The larger question is an even more basic one: while this drain clearly carries water and hosts waterfowl, is it a ‘wetland’?

Wetlands, Wastelands and Nullahs

The Delhi Development Authority (DDA) describes the Najafgarh drain in the following words: ‘It [The Najafgarh drain] is one of the very old drains which emanates from Rajasthan/Haryana as a rivulet, where phased improvements have been carried out over the years. The capacity of the drain is about 3,000–8,000 cusec in different segments, with very gentle gradient’ (DDA 2007).

In the larger policy framework, India’s Wetland Rules, 2017 define wetlands as such:

‘Wetland’ means an area of marsh, fen, peatland or water; whether natural or artificial, permanent or temporary, with water that is static or flowing, fresh, brackish or salt, including areas of marine water the depth of which at low tide does not exceed six meters, but does not include river channels, paddy fields, human-made water bodies/tanks specifically constructed for drinking water purposes and structures specifically constructed for aquaculture, salt production, recreation and irrigation purposes (Wetland Rules 2017).

While the definition appears comprehensive, it leaves out at least two forms of inland water—flowing rivers and drains such as the Najafgarh drain.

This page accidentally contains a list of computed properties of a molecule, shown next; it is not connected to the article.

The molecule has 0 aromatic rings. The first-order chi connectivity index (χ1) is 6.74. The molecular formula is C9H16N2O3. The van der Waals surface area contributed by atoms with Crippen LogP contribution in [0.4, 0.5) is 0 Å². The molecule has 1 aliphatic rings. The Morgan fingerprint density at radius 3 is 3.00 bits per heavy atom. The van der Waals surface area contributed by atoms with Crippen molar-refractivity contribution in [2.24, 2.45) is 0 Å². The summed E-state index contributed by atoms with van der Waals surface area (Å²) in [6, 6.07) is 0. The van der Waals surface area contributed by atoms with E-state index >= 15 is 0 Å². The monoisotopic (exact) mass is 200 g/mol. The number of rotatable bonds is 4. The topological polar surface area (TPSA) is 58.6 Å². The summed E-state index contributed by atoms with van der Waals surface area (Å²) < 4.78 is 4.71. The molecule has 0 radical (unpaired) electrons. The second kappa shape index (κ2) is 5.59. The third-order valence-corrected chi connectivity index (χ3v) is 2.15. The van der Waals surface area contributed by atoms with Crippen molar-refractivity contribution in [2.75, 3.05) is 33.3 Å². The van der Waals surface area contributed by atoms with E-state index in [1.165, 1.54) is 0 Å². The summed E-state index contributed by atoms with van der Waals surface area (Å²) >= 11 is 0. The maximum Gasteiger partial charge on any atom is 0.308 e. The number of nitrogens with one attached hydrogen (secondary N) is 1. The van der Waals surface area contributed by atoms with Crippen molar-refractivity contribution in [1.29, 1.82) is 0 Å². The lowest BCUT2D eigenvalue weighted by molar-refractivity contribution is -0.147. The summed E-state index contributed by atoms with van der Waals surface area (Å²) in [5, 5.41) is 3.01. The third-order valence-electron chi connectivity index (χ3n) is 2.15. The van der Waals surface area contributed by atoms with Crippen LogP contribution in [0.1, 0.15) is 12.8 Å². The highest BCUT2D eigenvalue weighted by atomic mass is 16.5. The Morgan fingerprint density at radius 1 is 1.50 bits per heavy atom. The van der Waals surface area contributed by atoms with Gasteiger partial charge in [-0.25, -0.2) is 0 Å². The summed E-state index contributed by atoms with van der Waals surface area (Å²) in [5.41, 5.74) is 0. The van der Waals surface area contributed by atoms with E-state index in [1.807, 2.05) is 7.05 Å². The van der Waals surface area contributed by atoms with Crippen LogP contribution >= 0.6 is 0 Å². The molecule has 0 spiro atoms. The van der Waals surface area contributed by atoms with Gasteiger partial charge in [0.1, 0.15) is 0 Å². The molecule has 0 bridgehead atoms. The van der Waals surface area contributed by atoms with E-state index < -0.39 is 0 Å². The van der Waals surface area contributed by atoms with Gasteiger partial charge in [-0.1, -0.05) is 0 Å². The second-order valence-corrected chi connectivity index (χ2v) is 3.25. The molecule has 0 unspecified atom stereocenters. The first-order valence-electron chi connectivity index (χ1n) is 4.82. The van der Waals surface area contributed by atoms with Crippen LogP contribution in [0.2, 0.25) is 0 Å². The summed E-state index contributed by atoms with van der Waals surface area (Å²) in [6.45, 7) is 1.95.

The storm-water drain, also descriptively called the ‘ganda naala’ (lit. dirty drain) has had a chequered and unwelcome reception in city planning. For the 2010 Commonwealth Games, parts of the Barapullah drain were covered to create a road for delegates. The attitude towards the ganda naala has been to neglect its ecological history as well as its importance (Baviskar 2013). The term ‘ganda naala’ is often used to give directions in India—and appears to have been accepted as a feature in several cities—but there is little reflection on how the ganda naala came to be. In upmarket Defence Colony in South Delhi, the ‘dirty’ Barapullah drain was covered to create parking lots, and a park and seating area before the high-profile Commonwealth Games. For all purposes, it seems that the drain can only offer recreation when it does not exist. The Najafgarh drain has also been part of a cover-up: the Delhi government spent several crores in building walls around the drain in Wazirabad. This was done to ‘prevent people from throwing trash and tyres into the drain’. It is not entirely clear whether this was also to protect the city from the perceived eye-sore that is the drain, or to protect the drain itself from the city.

And this is a vicious cycle. Nearly every year the local press reports on the bickering among the authorities over desilting drains in Delhi. Before monsoon, the drains are to be desilted and cleaned, but this is usually not done on time. As a result, drains get blocked, breed mosquitoes, and generally emanate an unwholesome look, encouraging people to throw more garbage into them. Historic storm water channels have become, for most purposes in Delhi, part of a present that the city does not seem to want. Yet a small group of conservationists have been trying to protect storm water drains in the city. For them, storm water drains are part of the city’s ecological history and future. Many argue that the encroachment of and engineering interventions in storm water drains, exacerbate flooding, among other problems. A recent order by the National Green Tribunal specified that storm water channels should not be covered.